The popularity of cosmetic procedures has increased significantly over the last decade. According to the American Society of Plastic Surgeons, 13,281,235 minimally invasive cosmetic procedures—such as neuromodulator injections, soft tissue filler injections, and chemical peels—were performed by their members in 2020.1 Of note, plastic surgeons were not the only health-care professionals who performed these minimally invasive procedures. In 2018, the American Society for Dermatologic Surgery reported that 2.1 million injections of neuromodulators were administered by dermatologists.1 Additionally, physicians, physician assistants, registered nurses, and dentists all may perform minimally invasive procedures depending on their state laws.
The most popular of these cosmetic injections is botulinum toxin, or Botox as it is commonly referred. Botox is a pure neurotoxin produced by the anaerobic bacteria Clostridium botulinum. It paralyzes muscles by obstructing the nerve impulses that produce muscular contraction. Botox use has increased, and now is widely used in both cosmetic dentistry and for therapeutic purposes. In recent years, an increasing number of patients have benefited from the Botox treatments they receive at their dentist’s office.2
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The word botulism can invoke images of severe illness and even death; however, when used locally and for specific disorders, Botox is incredibly safe. Most side effects are transient and minor. The most frequently reported adverse effects are transitory muscle spasms, anxiety in new patients, and headaches that may be related to the injection technique for a variety of reasons, including periosteal damage or intramuscular hematomas.3
The FDA first approved Botox in 1989 to treat hemifacial spasm; in 2000, it was approved to treat cervical dystonia.1 Since then the therapeutic and cosmetic uses for botulinum toxin have increased. There are several dental-related conditions that botulinum toxin treats with much success, though the mechanism of action is not always thoroughly understood (table 1).3-6 Currently, only certain health-care providers who receive appropriate and approved training may administer Botox. Within dentistry, it varies from state to state whether a dentist can administer Botox cosmetically or therapeutically.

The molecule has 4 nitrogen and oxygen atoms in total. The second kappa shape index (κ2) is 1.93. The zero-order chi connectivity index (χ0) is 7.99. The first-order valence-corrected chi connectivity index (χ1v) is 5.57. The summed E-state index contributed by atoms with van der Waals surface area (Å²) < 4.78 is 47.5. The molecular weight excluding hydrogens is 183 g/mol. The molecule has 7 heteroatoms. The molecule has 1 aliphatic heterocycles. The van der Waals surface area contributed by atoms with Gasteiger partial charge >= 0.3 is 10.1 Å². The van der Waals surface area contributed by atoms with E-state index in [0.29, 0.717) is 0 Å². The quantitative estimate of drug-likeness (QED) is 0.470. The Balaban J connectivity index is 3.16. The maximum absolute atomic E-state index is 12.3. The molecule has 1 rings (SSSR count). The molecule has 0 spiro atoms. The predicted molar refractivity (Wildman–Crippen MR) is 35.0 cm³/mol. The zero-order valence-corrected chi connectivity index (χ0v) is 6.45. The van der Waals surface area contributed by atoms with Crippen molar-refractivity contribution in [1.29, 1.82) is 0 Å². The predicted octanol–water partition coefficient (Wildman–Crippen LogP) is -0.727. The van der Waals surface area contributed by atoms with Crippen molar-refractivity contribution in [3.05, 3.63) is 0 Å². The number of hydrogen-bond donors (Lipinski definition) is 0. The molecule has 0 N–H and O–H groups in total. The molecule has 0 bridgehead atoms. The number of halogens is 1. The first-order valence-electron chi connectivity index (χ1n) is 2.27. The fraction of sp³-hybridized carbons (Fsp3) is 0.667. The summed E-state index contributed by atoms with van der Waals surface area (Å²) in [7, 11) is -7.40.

Adverse effects of Botox
Adverse effects associated with Botox are typically mild, but side effects after the injection—such as erythema, edema, pain, ptosis (drooping) of eyelid or brow, ecchymosis (bruising), and muscle weakness—can occur. Most adverse effects are identified as mild and temporary.7 Allergic and hypersensitivity reactions have been reported due to usage of Chinese botulinum toxin stereotype A.8 Hypersensitivity or pseudoallergic reactions must be reported.
Other mild adverse reactions include development of a short-term headache. This could be due to the initial muscle spasms that occur followed by complete paralysis or perhaps due to a deep muscle hematoma.7,8 In rare cases, there have been reports of flulike symptoms and nausea. Muscle atrophy is a possible side effect with long-term use of Botox. Contraindications are limited and include any hypersensitivity to botulinum toxin and infection in or around the injection area.2,3
Training required to administer Botox
States vary significantly in their allowance of Botox administration. Interest is growing, however, and many states have made a provision for it in the state’s practice act for dentists (less so for dental hygienists). For example, in Oregon, a dentist can administer botulinum toxin type A and dermal filler to treat a condition that falls within the scope of practice of a licensed dentist. The educational requirements for many of the states that allow Botox administration include successfully completing a minimum of 20 hours in a hands-on course that includes administration of Botox and dermal fillers. The provider may also need to be approved by the Academy of General Dentistry Program Approval for Continuing Education (AGD PACE) or the American Dental Association Continuing Education Recognition Program (ADA CERP).9 The American Dental Association recognizes the American Academy of Facial Esthetics (AAFE) as the premier choice for training/continuing education in Botox and dermal fillers. The ADA, partnering with the AAFE, holds a live-patient, two-day course in Chicago. The ADA includes a disclaimer that not all states permit dentists to administer botulinum toxin, and dentists should consult their state dental board before performing any related procedures. Some dental schools will bring in an outside expert, such as Esthetic Skin Institute or AAFE, to host a two-day hands-on training course.
Botox laws by state
Research into this topic reveals the incredible variability and lack of clarity around whether dentists are permitted to administer Botox. Most state practice acts do not specifically have language regarding its administration. In most states, dentists choose to administer Botox based on the state’s laws and rules not specifying the topic one way or the other. In other words, the law does not say a dentist cannot administer Botox. At the same time, there may be no specific provision for administering Botox within the state laws and rules. In this gray area, dentists may choose to seek further training either by becoming certified through the AAFE or other hands-on CE courses.
Some states do provide guidance and may specify that only oral surgeons can administer Botox, or that general dentists may administer Botox but only for dental-related issues such as TMJ. Still other states specify Botox is allowed as long as the dentist is practicing “within the scope of dentistry” and Botox is part of a comprehensive dental treatment.10 A simple Google search reveals most states contain dental practices that advertise both cosmetic and therapeutic Botox procedures.